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General information on ERP/CRM



Are there providers that offer ERP and CRM systems from a single source?

ERP CRM software: Small and medium-sized enterprises (SMEs) usually face a particular challenge when purchasing software:

A classic business usually has an ERP system. When a company’s activities in the areas of marketing, sales and service increase significantly, the question arises: Do you need an additional CRM system for customer relationship management? Or is the CRM module of the ERP system sufficient? What requirements do users have of the CRM system? How good are the CRM functionalities in the integrated solution? Is there an appropriate module for all requirements?

Every company faces this question at some point.

Larger companies usually choose the “best-of-breed” approach. This means selecting the specialist providers for the ERP system and CRM when setting up an IT landscape. A small company does not usually have the resources to support more than the ERP system. The IT department, with just a few people, is too small to master all user requirements in detail. Different providers and products have to be trained and supported in detail. The management tries to avoid this effort.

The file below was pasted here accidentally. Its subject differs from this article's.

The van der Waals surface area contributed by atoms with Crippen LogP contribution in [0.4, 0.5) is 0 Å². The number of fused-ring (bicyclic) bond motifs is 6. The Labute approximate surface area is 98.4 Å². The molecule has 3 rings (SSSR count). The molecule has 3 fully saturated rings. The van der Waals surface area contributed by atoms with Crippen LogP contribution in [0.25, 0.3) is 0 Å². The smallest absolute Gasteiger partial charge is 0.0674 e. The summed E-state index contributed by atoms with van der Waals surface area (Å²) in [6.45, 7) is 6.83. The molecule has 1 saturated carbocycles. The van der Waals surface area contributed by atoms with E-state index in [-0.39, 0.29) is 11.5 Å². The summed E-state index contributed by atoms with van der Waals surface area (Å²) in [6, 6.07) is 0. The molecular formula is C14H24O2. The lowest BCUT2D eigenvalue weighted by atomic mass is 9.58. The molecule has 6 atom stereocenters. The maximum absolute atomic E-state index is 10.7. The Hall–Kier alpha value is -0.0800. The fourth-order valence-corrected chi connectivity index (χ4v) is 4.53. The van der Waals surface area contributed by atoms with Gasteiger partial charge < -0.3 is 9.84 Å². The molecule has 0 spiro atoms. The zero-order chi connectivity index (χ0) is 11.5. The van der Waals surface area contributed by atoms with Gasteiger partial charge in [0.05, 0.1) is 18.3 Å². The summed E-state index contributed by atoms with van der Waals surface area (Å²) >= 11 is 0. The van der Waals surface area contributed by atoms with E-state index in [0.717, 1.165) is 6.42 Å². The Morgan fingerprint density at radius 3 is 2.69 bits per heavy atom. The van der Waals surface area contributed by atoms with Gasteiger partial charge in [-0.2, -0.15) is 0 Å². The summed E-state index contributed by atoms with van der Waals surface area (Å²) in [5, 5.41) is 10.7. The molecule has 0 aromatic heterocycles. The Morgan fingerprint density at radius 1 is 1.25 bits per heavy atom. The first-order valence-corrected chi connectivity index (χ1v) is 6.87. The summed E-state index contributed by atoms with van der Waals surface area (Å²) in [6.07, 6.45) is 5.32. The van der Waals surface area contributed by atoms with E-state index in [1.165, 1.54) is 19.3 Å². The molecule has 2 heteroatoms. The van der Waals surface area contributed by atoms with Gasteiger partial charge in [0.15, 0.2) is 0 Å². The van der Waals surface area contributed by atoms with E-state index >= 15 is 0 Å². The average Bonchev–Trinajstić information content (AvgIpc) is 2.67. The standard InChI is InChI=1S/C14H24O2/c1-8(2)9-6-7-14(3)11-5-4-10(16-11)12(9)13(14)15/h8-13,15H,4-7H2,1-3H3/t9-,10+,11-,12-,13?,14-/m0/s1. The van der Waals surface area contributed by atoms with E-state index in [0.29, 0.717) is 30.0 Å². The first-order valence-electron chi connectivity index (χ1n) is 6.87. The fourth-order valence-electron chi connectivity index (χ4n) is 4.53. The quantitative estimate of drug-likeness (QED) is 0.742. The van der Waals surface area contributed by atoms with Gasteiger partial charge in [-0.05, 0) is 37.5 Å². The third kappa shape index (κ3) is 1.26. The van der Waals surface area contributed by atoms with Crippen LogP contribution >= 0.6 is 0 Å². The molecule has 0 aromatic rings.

Excursus: What do the two abbreviations ERP system and CRM system stand for? ERP stands for Enterprise Resource Planning.

According to Wikipedia, “Enterprise resource planning (ERP) refers to the entrepreneurial task of planning, controlling and managing resources such as capital, personnel, operating resources, materials and information and communication technology in a timely and needs-based manner in line with the company’s purpose. The aim is to ensure an efficient operational value creation process and continuously optimized control of business and operational processes.” (as of 26.05.2020)

CRM stands for Customer Relationship Management.

According to Wikipedia, “Customer relationship management, or CRM for short, refers to the consistent focus of a company on its customers and the systematic organization of customer relationship processes.

The associated documentation and management of customer relationships is an important building block and enables in-depth relationship marketing. In many industries (e.g. telecommunications, mail order, service companies), relationships between companies and customers are long-term. CRM is used to maintain these customer relationships, which should have a significant impact on the company’s success.” (as of 26.05.2020)